Ellen Tsagaris is the resident RJW Design Journal guest blogger. She has collected dolls since she was three years old. She has made dolls, priced dolls, repaired, dressed, and studied dolls and her blogging work can be found on the doll collecting section of about.com and on her personal doll blogs, Doll Museum, and Dr. E's Doll Museum blog. Ellen is a fan and collector of R. John Wright dolls and we were fortunate to have her guest blog for us about Tasha Tudor, Pumpkin Moonshine, and Pumpkins.
"The Pumpkin" (1850)
Oh!—fruit loved of boyhood!—the old days recalling,
When wood-grapes were purpling and brown nuts were falling!
When wild, ugly faces we carved in its skin,
Glaring out through the dark with a candle within!
John Greenleaf Whittier
Pumpkin Moonshine (1938) was Tasha Tudor’s first book. In a video that features her talking about her life, Tudor talks about how many rejections she suffered before a publisher picked it up. One of the earlier publishers that had rejected her wanted to know why she hadn’t brought the book to them, and she answered that she had, and they had swiftly turned her down. Tudor admitted to feeling a little wicked glee at being able to answer the publisher this way.
Tudor’s spicy personality adds to the wonderful “spice” in her books, like this one about Halloween. It’s timeless; we read the story and once again we are in the child’s world of Halloween, school costume parades, bobbing for apples, Trick-or-Treating with mom or dad keeping watch, popcorn balls, caramel apples, and bags of candy that we could actually eat without benefit of X-ray.
This delightful story belongs on the bookshelf with It’s the Great Pumpkin, Charlie Brown, Miss Flora McFlimsey’s Halloween, Stellaluna, andRay Bradbury’s The Halloween Tree. These characters populate childhood, and make us feel the chill breeze of fall and see the oranges, golds, reds, and brown of autumn.
Tom and Sylvie by R. John Wright bring a 3D dimension to our pumpkin dreams. RJW has captured the innocence and sense of fun that pervade Tudor’s books, even as we marvel at her deceptively simple illustrations
Really, Halloween and jack-o-lanterns are also deceptively simple. The first jack-o-lanterns are Celtic in origin, and were probably turnips. They were carved with faces into small lanterns and reminded their carriers of Jack, who searched the world holding a lantern containing an ember from hell, looking for salvation after he nearly lost his soul to the devil. Like the gargoyles that guard many buildings, especially cathedrals, the grotesque pumpkin faces were meant to ward off evil. Halloween in Ireland was celebrated differently than it is here. To read about Irish Halloween’s in the early 20th century, look up the short story “Clay” from James Joyce’s Dubliners.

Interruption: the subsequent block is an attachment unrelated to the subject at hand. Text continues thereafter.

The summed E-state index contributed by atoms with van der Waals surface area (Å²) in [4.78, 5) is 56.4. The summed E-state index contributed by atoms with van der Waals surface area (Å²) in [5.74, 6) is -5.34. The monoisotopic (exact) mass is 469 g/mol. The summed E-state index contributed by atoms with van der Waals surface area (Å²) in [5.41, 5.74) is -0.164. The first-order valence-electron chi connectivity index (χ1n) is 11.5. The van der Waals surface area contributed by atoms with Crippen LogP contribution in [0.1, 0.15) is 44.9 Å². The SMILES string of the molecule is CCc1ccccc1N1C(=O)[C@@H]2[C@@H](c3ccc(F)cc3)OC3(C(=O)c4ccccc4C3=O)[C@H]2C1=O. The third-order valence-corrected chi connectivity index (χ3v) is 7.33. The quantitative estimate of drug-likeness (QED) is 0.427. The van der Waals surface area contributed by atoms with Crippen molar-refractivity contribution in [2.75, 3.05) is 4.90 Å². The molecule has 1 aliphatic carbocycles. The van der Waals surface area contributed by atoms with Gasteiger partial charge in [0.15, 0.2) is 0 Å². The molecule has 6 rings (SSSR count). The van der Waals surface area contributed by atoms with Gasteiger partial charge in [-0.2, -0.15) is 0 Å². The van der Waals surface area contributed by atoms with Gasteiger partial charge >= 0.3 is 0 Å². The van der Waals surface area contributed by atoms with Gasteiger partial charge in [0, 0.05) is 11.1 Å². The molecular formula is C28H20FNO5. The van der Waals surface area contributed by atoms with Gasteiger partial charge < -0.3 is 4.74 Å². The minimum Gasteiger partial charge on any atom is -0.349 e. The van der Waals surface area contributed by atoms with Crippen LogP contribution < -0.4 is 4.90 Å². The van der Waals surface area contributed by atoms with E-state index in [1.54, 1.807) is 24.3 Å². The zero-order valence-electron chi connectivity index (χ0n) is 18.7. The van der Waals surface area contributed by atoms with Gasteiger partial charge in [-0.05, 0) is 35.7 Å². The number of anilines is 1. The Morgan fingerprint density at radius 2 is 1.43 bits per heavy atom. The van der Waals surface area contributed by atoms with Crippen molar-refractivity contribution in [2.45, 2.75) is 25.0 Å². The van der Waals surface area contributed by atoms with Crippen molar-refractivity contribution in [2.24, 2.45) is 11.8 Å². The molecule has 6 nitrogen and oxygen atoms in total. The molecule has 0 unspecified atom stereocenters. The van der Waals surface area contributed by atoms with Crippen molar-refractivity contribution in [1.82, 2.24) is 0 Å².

Somewhere in the new world, the turnip became a pumpkin, and the jack-o-lantern found its way into Washington Irving’s “The Legend of Sleepy Hollow,” with the star character, The Headless Horseman, choosing a carved pumpkin to replace his lost head.
Jack-o-lanterns and carved pumpkins are staples of the season, and have become more and more elaborate, but many still prefer the traditional faces made of triangles and circles. Gourds of all types have become icons of Halloween and Thanksgiving, and there is a Midwest festival called “O Gourd-geous Day” that celebrates all the things one can do with them, including making dolls and other artifacts.
Pumpkins, real and fake, become heads for Halloween Décor dolls and for Scarecrows, popular fall cousins of dolls. The Great Pumpkin renewed interest in pumpkin caring and décor, and the horror fill “Pumpkin Head” inspired doll figures; one life-sized one was once in the doll collection of Anne Rice. Living Dead Dolls just put out Jack- O -Lantern, a new doll that picks up on the Jack legend.
Halloween’s origins are ancient, and Ray Bradbury does an excellent job of summarizing its history in The Halloween Tree. If you can find the book, get the animated film that Bradbury narrates. In the world of the Ancient Celts, October 31st was the Samhain, pronounced “Sowin” which represented not only the Harvest, but the New Year when the veils between the mortal and spirit worlds parted, and the dead could walk the earth. In Mexico and other Spanish speaking countries, the Calaveras or sugar skulls, icons of El Dia de Muertos or Day of the Dead, celebrate the afterlife of those we love who have gone to the afterlife. The Day of the Dead is celebrated all over the US and celebrations take place during November 1st and 2nd, All Saints and All Souls Days in the Catholic Church. Other churches have similar celebrations, but they do not always take place during fall.
Harvest dolls and their cousins, pilgrim candles, Halloween figures, jack-o-lanterns and scarecrows evoke the world of Tasha Tudor and Pumpkin Moonshine, and remind us that ritual and tradition are important to all of us, child and adult, and that the dolls that are part of tradition have a history as old as the earth itself.